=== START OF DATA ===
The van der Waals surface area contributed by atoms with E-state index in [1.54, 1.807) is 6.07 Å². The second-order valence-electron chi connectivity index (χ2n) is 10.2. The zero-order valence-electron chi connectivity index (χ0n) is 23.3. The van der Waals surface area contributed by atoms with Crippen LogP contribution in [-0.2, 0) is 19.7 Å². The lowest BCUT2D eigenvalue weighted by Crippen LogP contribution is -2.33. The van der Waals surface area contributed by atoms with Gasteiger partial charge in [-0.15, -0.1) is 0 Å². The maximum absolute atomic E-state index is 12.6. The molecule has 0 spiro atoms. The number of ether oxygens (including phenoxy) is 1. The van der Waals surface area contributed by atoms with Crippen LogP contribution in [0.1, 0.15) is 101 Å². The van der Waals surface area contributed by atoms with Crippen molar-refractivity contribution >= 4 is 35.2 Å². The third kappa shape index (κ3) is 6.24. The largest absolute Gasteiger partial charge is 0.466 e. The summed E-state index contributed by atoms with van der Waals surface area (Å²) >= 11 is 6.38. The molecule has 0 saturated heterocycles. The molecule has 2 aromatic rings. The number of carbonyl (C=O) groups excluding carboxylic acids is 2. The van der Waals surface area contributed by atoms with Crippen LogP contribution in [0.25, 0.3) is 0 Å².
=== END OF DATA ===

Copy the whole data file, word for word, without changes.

The van der Waals surface area contributed by atoms with E-state index in [1.54, 1.807) is 6.07 Å². The second-order valence-electron chi connectivity index (χ2n) is 10.2. The zero-order valence-electron chi connectivity index (χ0n) is 23.3. The van der Waals surface area contributed by atoms with Crippen LogP contribution in [-0.2, 0) is 19.7 Å². The lowest BCUT2D eigenvalue weighted by Crippen LogP contribution is -2.33. The van der Waals surface area contributed by atoms with Gasteiger partial charge in [-0.15, -0.1) is 0 Å². The maximum absolute atomic E-state index is 12.6. The molecule has 0 spiro atoms. The number of ether oxygens (including phenoxy) is 1. The van der Waals surface area contributed by atoms with Crippen LogP contribution in [0.1, 0.15) is 101 Å². The van der Waals surface area contributed by atoms with Crippen molar-refractivity contribution >= 4 is 35.2 Å². The third kappa shape index (κ3) is 6.24. The largest absolute Gasteiger partial charge is 0.466 e. The summed E-state index contributed by atoms with van der Waals surface area (Å²) >= 11 is 6.38. The molecule has 0 saturated heterocycles. The molecule has 2 aromatic rings. The number of carbonyl (C=O) groups excluding carboxylic acids is 2. The van der Waals surface area contributed by atoms with Crippen LogP contribution in [0.25, 0.3) is 0 Å².